In that area, Shaw’s team proposes replacing a roundabout at the intersection of Channelside Drive and Nick Nuccio Parkway with a 1.5-acre park. That park would abut a 70,000-square-foot brick warehouse at 1301 E Fourth Ave., which Shaw said could house restaurants or a food hall.
And the warehouse would open onto “3rd Avenue Paseo,” a pedestrian promenade-like extension of Third Ave. S, part of a plan to re-establish an east-west traffic grid stretching to Nick Nuccio Parkway. The park, new streets and other transit changes, including a bike trail and new TECO Line Streetcar stop, are envisioned as public-private partnerships, according to the proposal.
Moving south, Gas Worx would start looking more like downtown Tampa, with “vertical development” of residential towers, Shaw said. The 5,000 apartments and condos developers say they could build represents a high density of residents per square acre. For comparison, downtown’s 73.8-acre Water Street Tampa project will include 3,500 residences, while two plans under consideration for the redevelopment of St. Petersburg’s 86-acre Tropicana Field site propose anywhere from 2,000 to 8,000 homes.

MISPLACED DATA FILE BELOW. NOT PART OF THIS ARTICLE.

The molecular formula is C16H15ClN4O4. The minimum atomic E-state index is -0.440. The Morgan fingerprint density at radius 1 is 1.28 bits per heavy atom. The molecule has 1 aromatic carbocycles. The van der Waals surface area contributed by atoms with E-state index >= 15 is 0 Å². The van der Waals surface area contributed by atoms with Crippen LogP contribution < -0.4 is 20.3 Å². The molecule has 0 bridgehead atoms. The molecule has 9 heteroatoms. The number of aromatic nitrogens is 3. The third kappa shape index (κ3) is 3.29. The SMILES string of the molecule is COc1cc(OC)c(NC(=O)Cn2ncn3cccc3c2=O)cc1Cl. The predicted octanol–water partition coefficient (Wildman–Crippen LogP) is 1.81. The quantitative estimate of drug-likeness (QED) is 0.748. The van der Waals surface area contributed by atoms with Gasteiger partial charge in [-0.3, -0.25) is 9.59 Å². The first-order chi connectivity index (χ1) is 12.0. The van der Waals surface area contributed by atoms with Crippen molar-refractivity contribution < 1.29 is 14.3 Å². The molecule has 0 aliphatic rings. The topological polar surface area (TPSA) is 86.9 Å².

Top to bottom, the project would feel neither exactly like Ybor City nor exactly like downtown Tampa, but would borrow elements from both, said Graham Tyrrell, a senior vice president with Shaw’s lead development partners, Washington, D.C. real estate firm Kettler. Tyrell envisions it more as a connective neighborhood linking the two areas.
“Buildings on the northern side will have more of an intentional Ybor style to them, and a lot more of those architectural cues that you would see in Ybor,” Tyrrell said. “But as we transition south, those are becoming more subtle, so by the time you leave the southern portion of the property, it doesn’t feel like you’re going from something that’s jarringly like Ybor into, say, the Channel District.”
In a statement, Tampa Mayor Jane Castor expressed high hopes for the project.
“It’s an incredibly exciting project that I hope will provide housing and services for a range of income levels and improve the connection between our neighborhoods,” she said.
Lynda Remund, president and CEO of the Tampa Downtown Partnership, also praised the plan, saying it “further showcases the city’s prominence as one of the best destinations in the country.”
“This plan will serve as a catalyst project for our urban core,” she said.
A potential Rays stadium isn’t the only what-if component to the project.
Railroad tracks slice through the land, and developers have been “peripherally involved” in conversations about extending Brightline’s planned Miami-to-Orlando commuter rail service into Tampa, Tyrrell said.
“Should Brightline or other transit come through this corridor and use some of the property down by Union Station, we think there’s going to be much more of an intentional transit-oriented development at play along the southern blocks,” Tyrrell said.